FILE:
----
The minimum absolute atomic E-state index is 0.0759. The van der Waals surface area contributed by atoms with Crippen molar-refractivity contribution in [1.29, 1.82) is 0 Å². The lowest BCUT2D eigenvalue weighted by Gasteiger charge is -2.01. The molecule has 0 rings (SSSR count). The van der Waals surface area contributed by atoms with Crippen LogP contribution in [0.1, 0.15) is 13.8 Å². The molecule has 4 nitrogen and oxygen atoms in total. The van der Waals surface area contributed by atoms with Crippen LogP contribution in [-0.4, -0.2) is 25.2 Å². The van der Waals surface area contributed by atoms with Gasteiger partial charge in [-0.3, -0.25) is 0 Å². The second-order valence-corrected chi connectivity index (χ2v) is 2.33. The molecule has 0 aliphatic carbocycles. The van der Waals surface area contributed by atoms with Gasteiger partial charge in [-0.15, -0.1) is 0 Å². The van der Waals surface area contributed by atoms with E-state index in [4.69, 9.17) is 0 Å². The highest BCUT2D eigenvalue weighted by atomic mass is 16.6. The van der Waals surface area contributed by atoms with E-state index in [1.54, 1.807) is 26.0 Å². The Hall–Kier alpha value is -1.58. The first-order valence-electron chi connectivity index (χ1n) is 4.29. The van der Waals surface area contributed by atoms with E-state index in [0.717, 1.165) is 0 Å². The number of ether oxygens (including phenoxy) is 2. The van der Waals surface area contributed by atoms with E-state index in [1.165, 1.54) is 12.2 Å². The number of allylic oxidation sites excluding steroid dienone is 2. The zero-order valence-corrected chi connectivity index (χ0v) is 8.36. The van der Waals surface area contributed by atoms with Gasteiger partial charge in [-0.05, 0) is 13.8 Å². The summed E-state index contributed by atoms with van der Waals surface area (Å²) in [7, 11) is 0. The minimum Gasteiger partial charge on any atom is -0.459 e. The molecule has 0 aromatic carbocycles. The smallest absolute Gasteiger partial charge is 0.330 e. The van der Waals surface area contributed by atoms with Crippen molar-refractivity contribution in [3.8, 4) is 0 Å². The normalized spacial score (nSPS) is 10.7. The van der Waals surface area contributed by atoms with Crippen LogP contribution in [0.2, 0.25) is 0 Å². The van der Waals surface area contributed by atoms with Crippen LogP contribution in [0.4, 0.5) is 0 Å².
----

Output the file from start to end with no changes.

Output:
The minimum absolute atomic E-state index is 0.0759. The van der Waals surface area contributed by atoms with Crippen molar-refractivity contribution in [1.29, 1.82) is 0 Å². The lowest BCUT2D eigenvalue weighted by Gasteiger charge is -2.01. The molecule has 0 rings (SSSR count). The van der Waals surface area contributed by atoms with Crippen LogP contribution in [0.1, 0.15) is 13.8 Å². The molecule has 4 nitrogen and oxygen atoms in total. The van der Waals surface area contributed by atoms with Crippen LogP contribution in [-0.4, -0.2) is 25.2 Å². The van der Waals surface area contributed by atoms with Gasteiger partial charge in [-0.3, -0.25) is 0 Å². The second-order valence-corrected chi connectivity index (χ2v) is 2.33. The molecule has 0 aliphatic carbocycles. The van der Waals surface area contributed by atoms with Gasteiger partial charge in [-0.15, -0.1) is 0 Å². The van der Waals surface area contributed by atoms with E-state index in [4.69, 9.17) is 0 Å². The highest BCUT2D eigenvalue weighted by atomic mass is 16.6. The van der Waals surface area contributed by atoms with E-state index in [1.54, 1.807) is 26.0 Å². The Hall–Kier alpha value is -1.58. The first-order valence-electron chi connectivity index (χ1n) is 4.29. The van der Waals surface area contributed by atoms with E-state index in [0.717, 1.165) is 0 Å². The number of ether oxygens (including phenoxy) is 2. The van der Waals surface area contributed by atoms with E-state index in [1.165, 1.54) is 12.2 Å². The number of allylic oxidation sites excluding steroid dienone is 2. The zero-order valence-corrected chi connectivity index (χ0v) is 8.36. The van der Waals surface area contributed by atoms with Gasteiger partial charge in [-0.05, 0) is 13.8 Å². The summed E-state index contributed by atoms with van der Waals surface area (Å²) in [7, 11) is 0. The minimum Gasteiger partial charge on any atom is -0.459 e. The molecule has 0 aromatic carbocycles. The smallest absolute Gasteiger partial charge is 0.330 e. The van der Waals surface area contributed by atoms with Crippen molar-refractivity contribution in [3.8, 4) is 0 Å². The normalized spacial score (nSPS) is 10.7. The van der Waals surface area contributed by atoms with Crippen LogP contribution in [0.2, 0.25) is 0 Å². The van der Waals surface area contributed by atoms with Crippen LogP contribution in [0.4, 0.5) is 0 Å².